Members of the community walk to the front of the sanctuary at First United Methodist Church of Orlando to announce the 49 victims of the Pulse Nightclub shooting one by one during an InterFaith service Tuesday night in Orlando, Fla. (Luke Franke/Staff)
ORLANDO — Two strangers bowed their heads in prayer.
Jeanette Holloway, 36, and Matt Gilles, 28, met for the first time Tuesday evening near the flowers, signs and candles left in downtown Orlando to honor the 49 people killed and 53 injured last weekend at Pulse, a LGBT nightclub in the city.
Eyes closed, Holloway and Gilles asked that the people of Orlando heal from the mass shooting, one of the worst in American history.
“Love is love,” said Gilles. “No matter who it’s from.”
Rev. Tom McCloskey, Pastor of the First United Methodist Church of Orlando, speaks to members of the InterFaith Council of Central Florida minutes prior to the beginning of an InterFaith service held at the church to address the Pulse shooting Tuesday night in Orlando, Fla. (Luke Franke/Staff)
Since the killings at Pulse, the hashtag “Pray for Orlando” has become a social media trend. Vigils and prayer services at churches across the city have given people who live in Orlando, and surrounding communities, spaces to meet in person and mourn.
As Holloway and Gilles prayed outside under the twilight sky, more than 200 others gathered across the street from the memorial, for an interfaith service at First United Methodist Church.
There, under the same roof, religious leaders shared words of peace from Islam, Christianity, Buddhism, Judaism and other faiths.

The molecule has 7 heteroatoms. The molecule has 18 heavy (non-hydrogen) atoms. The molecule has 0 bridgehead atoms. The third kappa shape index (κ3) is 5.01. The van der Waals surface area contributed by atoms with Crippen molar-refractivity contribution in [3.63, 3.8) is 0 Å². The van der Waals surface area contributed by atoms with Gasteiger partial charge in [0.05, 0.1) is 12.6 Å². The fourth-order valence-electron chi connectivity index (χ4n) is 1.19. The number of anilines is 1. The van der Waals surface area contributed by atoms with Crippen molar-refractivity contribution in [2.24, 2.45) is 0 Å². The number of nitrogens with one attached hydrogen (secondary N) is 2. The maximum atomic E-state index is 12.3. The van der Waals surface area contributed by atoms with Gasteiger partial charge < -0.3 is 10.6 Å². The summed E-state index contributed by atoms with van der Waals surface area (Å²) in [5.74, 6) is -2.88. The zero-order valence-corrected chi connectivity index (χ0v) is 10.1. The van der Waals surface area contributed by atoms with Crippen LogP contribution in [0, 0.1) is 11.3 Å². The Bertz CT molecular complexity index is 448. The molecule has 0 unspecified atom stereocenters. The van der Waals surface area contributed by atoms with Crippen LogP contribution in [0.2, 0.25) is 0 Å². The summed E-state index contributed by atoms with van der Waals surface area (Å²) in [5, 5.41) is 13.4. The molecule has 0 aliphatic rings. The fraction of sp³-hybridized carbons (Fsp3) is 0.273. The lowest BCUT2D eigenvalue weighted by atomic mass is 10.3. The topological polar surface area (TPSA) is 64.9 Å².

Gurpreet Singh, a member of the Sikhs Society of Central Florida, holds his cousin Suhavi Saini, 4, as she points out the window of the First United Methodist Church of Orlando minutes prior to the start of the InterFaith service held at the church Tuesday night in Orlando, Fla. (Luke Franke/Staff)
Through unity, Orlando will overcome the darkness of tragedy, said Louis Canter, of the Order of Ecumenical Franciscans. No one religion should be blamed or targeted for retribution, he said.
“We are sharing a common home,” Canter said. “Common home means we are all in this together, and we are all looking for solutions rather than searching for problems.”
Churches are “a safe space” and “a sanctuary,” just like Pulse had been to so many, said Hannah Willard of Equality Florida, a statewide organization that advocates for LGBT rights.
The shooting is a reminder that hate — homophobia, Islamophobia, sexism — must be defeated by promoting empathy and respect, she said.
Portraits of the 49 victims of the Pulse shooting are posted one by one at the front of the sanctuary in the First United Methodist Church of Orlando during an InterFaith service to address the Pulse shooting Tuesday night in Orlando, Fla. (Luke Franke/Staff)
“We are committed to uprooting hatred anywhere it exists,” Willard said. “That is how we build a better Florida. A safer Florida.”
Brittnee Hopkins, 26, of Clermont, Florida, said she was vacationing on Sanibel Island when she and her husband, who was raised in Orlando, found out about the tragedy.
“We just got thrown right into the heartache,” Hopkins said.
They came to the interfaith service Tuesday night to find comfort and to defy the shooter, she said.
Orlando will be strong, Hopkins said.
“Eventually, this is just going to be a scar,” she said. “This is not going to change who we are as a city.”